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Estimating with uncertainty with certainty: confidence intervals for population parameters
Most findings are based on samples; in other words, we always have incomplete knowledge about the population of interest.
Imagine now a statistical method in which we can state that “we have some confidence” that the true parameter of interest (say mean height of humans, or trees, etc) is between two values:
Making the claims we just did, i.e., building confidence (intervals) for the true population statistic of interest (e.g., mean) requires that we trust our sample estimates (accuracy) & increase precision when possible.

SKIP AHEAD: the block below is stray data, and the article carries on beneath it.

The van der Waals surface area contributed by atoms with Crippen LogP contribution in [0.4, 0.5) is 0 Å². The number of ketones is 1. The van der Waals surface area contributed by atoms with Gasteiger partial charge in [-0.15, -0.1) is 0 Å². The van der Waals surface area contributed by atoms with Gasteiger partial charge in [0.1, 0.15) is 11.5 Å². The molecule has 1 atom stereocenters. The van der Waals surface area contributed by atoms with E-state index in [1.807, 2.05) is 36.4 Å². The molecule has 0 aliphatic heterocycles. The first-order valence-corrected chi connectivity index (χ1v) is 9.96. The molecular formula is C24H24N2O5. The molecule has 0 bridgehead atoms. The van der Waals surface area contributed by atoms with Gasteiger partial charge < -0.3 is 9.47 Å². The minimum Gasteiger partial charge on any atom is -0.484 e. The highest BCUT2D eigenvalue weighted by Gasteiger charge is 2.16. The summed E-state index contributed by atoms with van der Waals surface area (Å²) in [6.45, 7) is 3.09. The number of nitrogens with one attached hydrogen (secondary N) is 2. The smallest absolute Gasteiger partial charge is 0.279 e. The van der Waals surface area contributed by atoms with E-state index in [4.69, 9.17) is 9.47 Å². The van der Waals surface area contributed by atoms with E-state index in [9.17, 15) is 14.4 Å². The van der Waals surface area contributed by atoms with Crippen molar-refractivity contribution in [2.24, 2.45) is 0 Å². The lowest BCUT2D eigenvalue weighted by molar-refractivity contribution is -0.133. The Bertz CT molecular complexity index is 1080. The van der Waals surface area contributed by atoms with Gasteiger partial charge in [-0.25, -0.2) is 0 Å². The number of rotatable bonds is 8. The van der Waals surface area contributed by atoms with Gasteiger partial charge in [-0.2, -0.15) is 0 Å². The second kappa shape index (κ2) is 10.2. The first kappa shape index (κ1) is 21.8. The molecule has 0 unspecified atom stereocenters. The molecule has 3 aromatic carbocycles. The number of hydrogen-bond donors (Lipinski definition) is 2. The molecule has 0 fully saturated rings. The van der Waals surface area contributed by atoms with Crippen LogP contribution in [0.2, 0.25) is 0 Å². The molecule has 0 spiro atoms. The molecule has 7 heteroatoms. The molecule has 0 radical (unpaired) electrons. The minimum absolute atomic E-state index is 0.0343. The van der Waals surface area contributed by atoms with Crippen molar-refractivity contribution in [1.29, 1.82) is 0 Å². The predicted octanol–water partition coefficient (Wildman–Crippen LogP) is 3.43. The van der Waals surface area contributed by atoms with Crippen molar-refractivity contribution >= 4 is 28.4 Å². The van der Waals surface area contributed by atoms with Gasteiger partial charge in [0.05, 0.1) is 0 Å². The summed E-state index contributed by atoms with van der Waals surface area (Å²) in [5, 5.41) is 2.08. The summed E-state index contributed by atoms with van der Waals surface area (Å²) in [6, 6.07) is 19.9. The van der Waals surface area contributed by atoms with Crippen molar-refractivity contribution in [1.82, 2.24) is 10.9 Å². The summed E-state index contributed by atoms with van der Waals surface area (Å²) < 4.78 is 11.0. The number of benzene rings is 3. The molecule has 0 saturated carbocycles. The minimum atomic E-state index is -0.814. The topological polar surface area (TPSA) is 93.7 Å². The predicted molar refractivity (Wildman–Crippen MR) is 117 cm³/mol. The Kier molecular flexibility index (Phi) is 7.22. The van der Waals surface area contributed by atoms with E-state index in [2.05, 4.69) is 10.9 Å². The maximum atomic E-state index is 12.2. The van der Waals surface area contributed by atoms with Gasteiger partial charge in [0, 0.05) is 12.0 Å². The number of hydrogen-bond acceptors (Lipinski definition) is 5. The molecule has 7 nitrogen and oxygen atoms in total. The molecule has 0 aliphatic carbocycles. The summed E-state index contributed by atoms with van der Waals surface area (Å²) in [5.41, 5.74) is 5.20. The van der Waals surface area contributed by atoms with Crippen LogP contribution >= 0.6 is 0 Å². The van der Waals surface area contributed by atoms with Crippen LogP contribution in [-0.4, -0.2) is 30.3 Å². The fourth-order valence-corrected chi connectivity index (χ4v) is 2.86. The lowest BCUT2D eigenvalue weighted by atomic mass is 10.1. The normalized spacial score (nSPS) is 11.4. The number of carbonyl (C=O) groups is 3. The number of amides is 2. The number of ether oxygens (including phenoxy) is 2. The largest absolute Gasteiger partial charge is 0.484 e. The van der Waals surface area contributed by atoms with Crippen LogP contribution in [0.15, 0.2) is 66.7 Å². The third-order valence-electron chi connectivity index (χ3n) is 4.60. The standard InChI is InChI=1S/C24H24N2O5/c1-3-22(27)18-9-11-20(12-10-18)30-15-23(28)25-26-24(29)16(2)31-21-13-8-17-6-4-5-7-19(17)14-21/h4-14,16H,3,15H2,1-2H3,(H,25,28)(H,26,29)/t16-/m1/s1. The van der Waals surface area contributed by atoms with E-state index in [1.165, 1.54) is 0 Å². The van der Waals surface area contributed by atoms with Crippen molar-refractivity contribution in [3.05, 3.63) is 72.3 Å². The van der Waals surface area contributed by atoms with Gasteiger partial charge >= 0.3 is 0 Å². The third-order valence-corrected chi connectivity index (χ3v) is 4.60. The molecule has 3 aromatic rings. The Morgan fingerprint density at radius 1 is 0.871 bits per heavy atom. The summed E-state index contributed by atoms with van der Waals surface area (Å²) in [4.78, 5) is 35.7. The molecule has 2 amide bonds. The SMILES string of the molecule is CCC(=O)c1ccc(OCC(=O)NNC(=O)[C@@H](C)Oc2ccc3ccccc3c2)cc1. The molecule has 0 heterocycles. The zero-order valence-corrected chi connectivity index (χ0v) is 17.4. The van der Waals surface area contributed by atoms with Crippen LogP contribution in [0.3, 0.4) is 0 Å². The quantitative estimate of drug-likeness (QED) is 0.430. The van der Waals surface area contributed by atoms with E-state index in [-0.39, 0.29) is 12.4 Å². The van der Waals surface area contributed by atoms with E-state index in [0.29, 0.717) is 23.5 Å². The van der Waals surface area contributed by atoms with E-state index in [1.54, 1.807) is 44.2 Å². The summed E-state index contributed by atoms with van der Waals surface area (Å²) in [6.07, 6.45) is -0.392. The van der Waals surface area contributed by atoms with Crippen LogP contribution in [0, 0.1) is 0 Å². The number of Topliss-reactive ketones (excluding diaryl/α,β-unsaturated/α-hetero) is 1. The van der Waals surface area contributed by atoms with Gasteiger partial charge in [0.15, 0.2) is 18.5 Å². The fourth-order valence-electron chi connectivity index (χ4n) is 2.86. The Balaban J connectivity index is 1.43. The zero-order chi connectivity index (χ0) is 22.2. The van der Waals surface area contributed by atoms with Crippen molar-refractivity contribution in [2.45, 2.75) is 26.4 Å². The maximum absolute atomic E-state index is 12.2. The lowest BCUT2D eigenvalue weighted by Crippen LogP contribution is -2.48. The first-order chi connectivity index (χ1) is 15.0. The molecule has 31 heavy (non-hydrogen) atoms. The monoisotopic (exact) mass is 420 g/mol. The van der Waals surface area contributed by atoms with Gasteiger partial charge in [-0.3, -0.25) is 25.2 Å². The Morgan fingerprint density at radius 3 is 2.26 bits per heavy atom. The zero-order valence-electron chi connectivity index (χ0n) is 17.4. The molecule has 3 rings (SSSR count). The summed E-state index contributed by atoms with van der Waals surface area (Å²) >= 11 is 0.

The way we can trust samples is through random sampling (accuracy is assured) and increasing sample size (increase precision).
Statistical populations with relatively smaller variances increase precision, but this is a luxury that researchers don’t always control. Or perhaps possible by defining more specific problems: e.g., average height of humans versus average height of adult humans.
If sampling is random and if the frequency distribution of the population is roughly normal, then exactly 95% out of the infinite possible sample intervals will contain the true population parameter in the way we calculate confidence intervals!!
What is a Confidence Interval? by Mike Marin
Understanding Confidence, by Nic Petty
Slides above contain parts 1 and 2 of the lecture (The video mentioned during the lecture is “What is a Confidence Interval?” by Mike Marin is posted above.